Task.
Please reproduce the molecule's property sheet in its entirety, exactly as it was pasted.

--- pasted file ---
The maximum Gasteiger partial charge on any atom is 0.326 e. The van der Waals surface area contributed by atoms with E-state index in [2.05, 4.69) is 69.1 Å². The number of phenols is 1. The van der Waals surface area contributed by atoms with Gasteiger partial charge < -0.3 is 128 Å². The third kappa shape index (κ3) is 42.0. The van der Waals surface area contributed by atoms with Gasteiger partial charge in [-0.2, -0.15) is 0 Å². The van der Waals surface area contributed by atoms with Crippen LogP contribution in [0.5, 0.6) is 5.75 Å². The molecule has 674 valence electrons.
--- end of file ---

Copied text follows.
The maximum Gasteiger partial charge on any atom is 0.326 e. The van der Waals surface area contributed by atoms with E-state index in [2.05, 4.69) is 69.1 Å². The number of phenols is 1. The van der Waals surface area contributed by atoms with Gasteiger partial charge < -0.3 is 128 Å². The third kappa shape index (κ3) is 42.0. The van der Waals surface area contributed by atoms with Gasteiger partial charge in [-0.2, -0.15) is 0 Å². The van der Waals surface area contributed by atoms with Crippen LogP contribution in [0.5, 0.6) is 5.75 Å². The molecule has 674 valence electrons.